Now, they say unemployment will go down next year? Yeah just as soon as Bush gets in charge of the unemployment numbers and fixes those like he fixed the intelligence about Iraq…

Anonymous Coward says:

Re: That's what they said last year and the year b

I didn’t realize this is a political rant sight. Aren’t there other places for this sort of drivel? (and I’m sure your griping changed the view of hundreds)

Gotta go…unemployment claims just hit a five month low, Microsoft announced they were hiring 5,000 more workers and my 401K is making a come back (oh yes – I’m “rich” – I make over $50,000 a year)

KevinK says:

I will still care.....even after 2004

Take this with a grain of salt, the Gartner group has fubared almost all of their recent predictions so why would this one be correct. Gee there is a lot of blame to go around on this one, I mean quarterly earnings should not really be the bench mark a company should live by… shareholders demand earnings, CEO and management live quarter to quarter, so of course anything to trim costs and boost profits will be explored.

The long term implications are what scare me. I know in this economic environment we are all a little gun shy but I have a hard time envisioning what the good old USA will be producing 10 or 20 years from now. It looks like lawyers, food service professionals, and possibly bankers. Eventually we will lack the ability to design and manufacture in this country, add the fact that we may not be able to program and it limits our ability to compete. I guess every empire must decline and I guess if we last another 80-100 years we fit the historical pattern…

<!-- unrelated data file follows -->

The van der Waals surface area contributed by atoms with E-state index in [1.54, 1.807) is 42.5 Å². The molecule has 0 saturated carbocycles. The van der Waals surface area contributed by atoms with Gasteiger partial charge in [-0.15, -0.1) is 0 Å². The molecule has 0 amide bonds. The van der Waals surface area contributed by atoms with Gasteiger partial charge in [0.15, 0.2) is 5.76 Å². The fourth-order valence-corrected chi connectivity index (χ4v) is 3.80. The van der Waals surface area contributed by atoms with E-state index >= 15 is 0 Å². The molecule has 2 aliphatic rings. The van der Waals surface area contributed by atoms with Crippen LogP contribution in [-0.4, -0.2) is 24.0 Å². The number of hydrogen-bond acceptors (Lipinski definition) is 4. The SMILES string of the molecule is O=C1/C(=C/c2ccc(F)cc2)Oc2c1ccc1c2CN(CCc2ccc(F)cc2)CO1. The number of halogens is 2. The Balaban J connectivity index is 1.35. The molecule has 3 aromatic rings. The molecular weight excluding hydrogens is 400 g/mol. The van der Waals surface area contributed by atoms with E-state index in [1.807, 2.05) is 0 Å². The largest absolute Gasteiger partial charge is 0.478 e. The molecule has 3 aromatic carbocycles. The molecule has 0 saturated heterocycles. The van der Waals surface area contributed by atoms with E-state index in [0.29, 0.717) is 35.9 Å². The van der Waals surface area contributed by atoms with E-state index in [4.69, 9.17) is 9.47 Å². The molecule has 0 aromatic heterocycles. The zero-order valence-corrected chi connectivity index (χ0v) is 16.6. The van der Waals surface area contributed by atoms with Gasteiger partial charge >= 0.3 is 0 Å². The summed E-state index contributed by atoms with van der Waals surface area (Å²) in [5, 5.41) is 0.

Mike (profile) says:

Re: I will still care.....even after 2004

Here’s the part I don’t get. Everyone keeps saying that because they don’t see what the US will be doing in the future, we must all be doomed.

However, every time in the past that we’ve ended up outsourcing jobs overseas the US has ended up focusing on a new industry that has helped build our economy even more than the old one.

chris says:

No Subject Given

It’s interesting to me how few people are able to examine the positive secondary consequences of cost cutting through outsourcing, automation, or lay offs.

If $X is saved through outsourcing 1,000 positions to India, the immediate impact that people notice is that there are 1,000 fewer jobs in the U.S. However, few people pay attention to how the money saved can be used. There are a number of possibities:

1. Pass the savings on to customers. Upon spending less money, they will spend or invest the money that they saved elsewhere, promoting new development.
2. Expand the product line or the production of existing products. Doing the latter can cut prices.
3. Use the money saved to create new research and development jobs (which is precisely what Microsoft is doing — they’ve announced the creation of 5,000 R&D jobs only weeks after announcing the outsourcing of thousands of low-end jobs to India).
4. Raise the salaries for CEO’s — the only really negative option, although that can spur development in tourism, I suppose 🙂

Keep in mind that the opposite of globalization is self-sufficiency, which equates to poverty, as we saw in the Middle Ages when there were political barriers restricting trade between neighboring cities. I doubt people would wish to return to that, but they’re support for protectionism on the national level follows the same principle.

peter stroyev says:

Re: Outsoursing kills

Well , for example Accenture outsourced big project to Taty , well as part of the project Taty establishes legal presence in the US, supplies Architects, Business Analysts and Project Managers to gather requirements.
As part of requirement gathering Taty’s people communicate with the client, learn business, train themselves . The next step ? What would you guess , they will have second project without Accenture as a middle-man. At the end they will squeese those greedy people from Accenture from the market.

So what do you think about it ?